When you sign a lease, you never really know how many things can change over that year. You make plans and you try to map out your life, but usually, it turns out nothing like what you planned. We signed the lease to our first place together and he had plans to propose and I had plans to accept if he ever asked. I spent a lot of time decorating and trying to make it feel like a home.. building a “nest egg” most of my customers called it. I started planning a wedding, he started planning our financial future. It was planned, everything was mapped out. The date, the venue, his job path, all planned and ready to go.
What you never seem to include in your plans are: the fights, the speed bumps, the social media lusting, the time apart that separates two people who called each other best friends, the temptations you get presented with by being a bartender, the friends who have terrible intentions for your relationship, the distance, the stress, and the toll all these take on you. Nobody ever plans a break up, especially to an engagement. When you’re caught in the spiderweb of it, you don’t even really see it coming. Maybe because it’s too close, ya know? Maybe it was just so much focus on the future and some day and a year from now that you get blindsided by the present. Maybe it was all the times that we didn’t say what we thought, that I didn’t ask for help when I started noticing other people, that he didn’t ask for help and tell me he used instagram to stare at other girls. Maybe it was pride or a lack of a true feeling of protection in our relationship that stopped us from addressing our weaknesses and struggles in our present and covering them with plans for our future.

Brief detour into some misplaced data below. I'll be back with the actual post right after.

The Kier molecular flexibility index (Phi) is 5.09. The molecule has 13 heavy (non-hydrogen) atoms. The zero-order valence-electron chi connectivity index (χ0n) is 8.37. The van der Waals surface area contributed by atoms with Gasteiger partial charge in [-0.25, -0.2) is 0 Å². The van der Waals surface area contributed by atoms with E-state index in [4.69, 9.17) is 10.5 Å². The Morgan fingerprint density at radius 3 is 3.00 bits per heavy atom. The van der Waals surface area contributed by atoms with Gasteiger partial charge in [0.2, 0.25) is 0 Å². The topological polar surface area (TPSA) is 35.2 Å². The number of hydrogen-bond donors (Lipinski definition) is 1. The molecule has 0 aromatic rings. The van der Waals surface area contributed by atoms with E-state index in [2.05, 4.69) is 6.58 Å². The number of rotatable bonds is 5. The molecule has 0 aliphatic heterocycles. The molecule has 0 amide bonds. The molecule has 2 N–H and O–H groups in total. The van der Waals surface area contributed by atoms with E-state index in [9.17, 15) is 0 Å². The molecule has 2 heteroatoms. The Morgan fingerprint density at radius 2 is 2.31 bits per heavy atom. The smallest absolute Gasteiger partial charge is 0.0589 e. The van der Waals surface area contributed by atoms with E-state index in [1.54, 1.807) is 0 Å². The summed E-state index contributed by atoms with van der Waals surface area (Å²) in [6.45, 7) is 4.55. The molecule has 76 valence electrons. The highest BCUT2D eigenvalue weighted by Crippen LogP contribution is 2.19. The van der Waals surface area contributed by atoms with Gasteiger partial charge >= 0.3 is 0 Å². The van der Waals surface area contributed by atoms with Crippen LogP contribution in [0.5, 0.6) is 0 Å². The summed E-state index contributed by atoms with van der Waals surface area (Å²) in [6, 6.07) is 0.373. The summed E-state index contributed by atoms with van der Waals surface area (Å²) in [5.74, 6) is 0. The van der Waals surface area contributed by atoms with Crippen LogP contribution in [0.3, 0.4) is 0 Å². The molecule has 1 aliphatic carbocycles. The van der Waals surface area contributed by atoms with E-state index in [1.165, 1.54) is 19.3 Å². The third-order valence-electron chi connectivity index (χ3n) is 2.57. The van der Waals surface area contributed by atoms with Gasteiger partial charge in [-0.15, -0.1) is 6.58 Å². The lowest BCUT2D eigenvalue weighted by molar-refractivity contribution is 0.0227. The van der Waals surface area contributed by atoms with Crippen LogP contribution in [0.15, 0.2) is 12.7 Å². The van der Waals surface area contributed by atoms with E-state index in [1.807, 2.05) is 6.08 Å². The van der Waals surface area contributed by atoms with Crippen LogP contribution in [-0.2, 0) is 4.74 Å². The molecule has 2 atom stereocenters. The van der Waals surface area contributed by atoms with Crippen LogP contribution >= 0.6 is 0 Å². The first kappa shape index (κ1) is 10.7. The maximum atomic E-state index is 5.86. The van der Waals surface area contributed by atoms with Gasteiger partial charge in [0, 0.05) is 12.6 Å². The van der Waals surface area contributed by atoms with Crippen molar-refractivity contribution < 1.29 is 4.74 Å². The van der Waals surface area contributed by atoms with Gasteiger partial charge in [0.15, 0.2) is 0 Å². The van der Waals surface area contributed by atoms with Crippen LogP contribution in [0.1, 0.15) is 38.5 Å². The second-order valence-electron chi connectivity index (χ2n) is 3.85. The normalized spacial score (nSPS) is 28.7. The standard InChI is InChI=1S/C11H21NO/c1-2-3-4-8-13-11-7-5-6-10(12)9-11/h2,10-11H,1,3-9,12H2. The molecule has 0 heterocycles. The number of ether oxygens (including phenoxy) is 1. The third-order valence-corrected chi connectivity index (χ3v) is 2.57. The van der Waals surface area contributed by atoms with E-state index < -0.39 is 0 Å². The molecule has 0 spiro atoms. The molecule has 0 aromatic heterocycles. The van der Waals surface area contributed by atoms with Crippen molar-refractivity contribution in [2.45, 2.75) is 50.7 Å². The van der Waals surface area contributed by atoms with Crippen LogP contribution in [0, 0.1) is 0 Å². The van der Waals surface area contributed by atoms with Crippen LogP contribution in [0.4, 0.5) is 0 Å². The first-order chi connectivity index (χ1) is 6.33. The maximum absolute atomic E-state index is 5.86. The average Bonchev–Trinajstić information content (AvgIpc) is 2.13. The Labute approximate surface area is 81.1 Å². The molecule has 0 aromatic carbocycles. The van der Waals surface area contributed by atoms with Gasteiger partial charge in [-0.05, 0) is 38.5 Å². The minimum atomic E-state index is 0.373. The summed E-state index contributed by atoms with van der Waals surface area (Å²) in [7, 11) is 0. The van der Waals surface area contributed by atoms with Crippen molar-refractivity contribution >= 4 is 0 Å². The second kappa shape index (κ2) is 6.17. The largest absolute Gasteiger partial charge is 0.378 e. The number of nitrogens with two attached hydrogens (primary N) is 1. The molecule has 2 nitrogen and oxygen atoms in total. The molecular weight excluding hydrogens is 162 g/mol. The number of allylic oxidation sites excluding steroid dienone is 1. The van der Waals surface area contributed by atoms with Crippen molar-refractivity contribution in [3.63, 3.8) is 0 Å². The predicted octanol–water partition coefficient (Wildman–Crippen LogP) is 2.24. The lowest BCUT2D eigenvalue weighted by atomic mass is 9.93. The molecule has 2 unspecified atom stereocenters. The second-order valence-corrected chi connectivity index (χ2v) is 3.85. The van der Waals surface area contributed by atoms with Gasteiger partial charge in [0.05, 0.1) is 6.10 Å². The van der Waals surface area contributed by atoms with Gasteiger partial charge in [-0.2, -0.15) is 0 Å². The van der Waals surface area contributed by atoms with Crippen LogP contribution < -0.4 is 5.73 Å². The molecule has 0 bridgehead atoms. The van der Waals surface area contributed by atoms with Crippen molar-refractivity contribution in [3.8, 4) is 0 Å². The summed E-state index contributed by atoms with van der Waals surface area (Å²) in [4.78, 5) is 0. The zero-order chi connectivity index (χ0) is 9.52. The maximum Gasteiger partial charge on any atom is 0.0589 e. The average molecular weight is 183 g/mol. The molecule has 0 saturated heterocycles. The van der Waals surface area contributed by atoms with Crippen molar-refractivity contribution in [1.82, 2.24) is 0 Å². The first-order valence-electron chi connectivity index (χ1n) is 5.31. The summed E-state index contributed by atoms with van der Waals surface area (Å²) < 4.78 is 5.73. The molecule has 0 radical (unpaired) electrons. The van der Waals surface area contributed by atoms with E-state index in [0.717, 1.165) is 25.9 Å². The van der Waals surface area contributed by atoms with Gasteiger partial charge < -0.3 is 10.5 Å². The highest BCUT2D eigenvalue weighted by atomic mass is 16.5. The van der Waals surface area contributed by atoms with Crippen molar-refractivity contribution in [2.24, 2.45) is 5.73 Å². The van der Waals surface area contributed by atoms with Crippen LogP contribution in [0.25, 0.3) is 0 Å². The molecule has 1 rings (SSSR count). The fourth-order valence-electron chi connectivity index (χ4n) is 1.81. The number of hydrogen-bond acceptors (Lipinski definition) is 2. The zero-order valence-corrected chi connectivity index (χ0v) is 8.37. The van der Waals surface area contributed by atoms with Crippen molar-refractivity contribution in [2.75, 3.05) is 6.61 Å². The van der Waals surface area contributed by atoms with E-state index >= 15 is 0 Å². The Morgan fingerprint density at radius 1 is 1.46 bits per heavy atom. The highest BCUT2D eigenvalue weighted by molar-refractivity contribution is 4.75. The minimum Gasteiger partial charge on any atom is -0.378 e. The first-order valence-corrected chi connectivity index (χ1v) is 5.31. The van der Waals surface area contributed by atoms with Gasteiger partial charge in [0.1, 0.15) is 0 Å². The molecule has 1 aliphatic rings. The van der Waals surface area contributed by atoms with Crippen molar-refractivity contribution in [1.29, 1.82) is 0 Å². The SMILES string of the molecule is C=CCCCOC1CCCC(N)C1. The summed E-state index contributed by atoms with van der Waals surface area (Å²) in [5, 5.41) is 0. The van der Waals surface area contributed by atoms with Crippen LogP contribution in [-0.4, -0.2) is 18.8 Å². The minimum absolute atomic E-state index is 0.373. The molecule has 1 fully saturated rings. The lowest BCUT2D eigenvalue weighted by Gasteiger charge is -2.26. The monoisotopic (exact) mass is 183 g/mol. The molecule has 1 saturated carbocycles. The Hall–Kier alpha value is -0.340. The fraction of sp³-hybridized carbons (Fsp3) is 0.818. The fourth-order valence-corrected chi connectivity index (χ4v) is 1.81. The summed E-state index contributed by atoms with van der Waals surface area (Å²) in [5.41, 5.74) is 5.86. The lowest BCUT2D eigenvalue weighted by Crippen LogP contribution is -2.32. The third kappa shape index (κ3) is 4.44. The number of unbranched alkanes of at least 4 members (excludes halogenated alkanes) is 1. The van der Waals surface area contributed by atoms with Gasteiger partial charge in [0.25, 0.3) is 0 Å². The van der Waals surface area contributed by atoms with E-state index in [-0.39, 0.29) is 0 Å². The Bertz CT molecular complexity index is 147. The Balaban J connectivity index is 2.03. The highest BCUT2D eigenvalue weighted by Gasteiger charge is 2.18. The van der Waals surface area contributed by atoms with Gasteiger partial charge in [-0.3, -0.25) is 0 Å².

The first night we had the keys, we had a mattress on the floor of our room, a record player and a modest mouse album, a bottle of champagne, some vodka and orange juice. We were happy. We drank to our plans. Enjoyed our new, empty house and slept in each other’s arms on the undressed mattress.
It’s funny how one year, twelve months, can change everything. I walked around the empty house, drank a bottle of champagne to honor our failure, and slept on the floor. I woke up and took one look around. Left the keys on the counter, locked the door, closed it, and left. Called the office and told them everything was out.
12 months. Huh. What a fucking difference.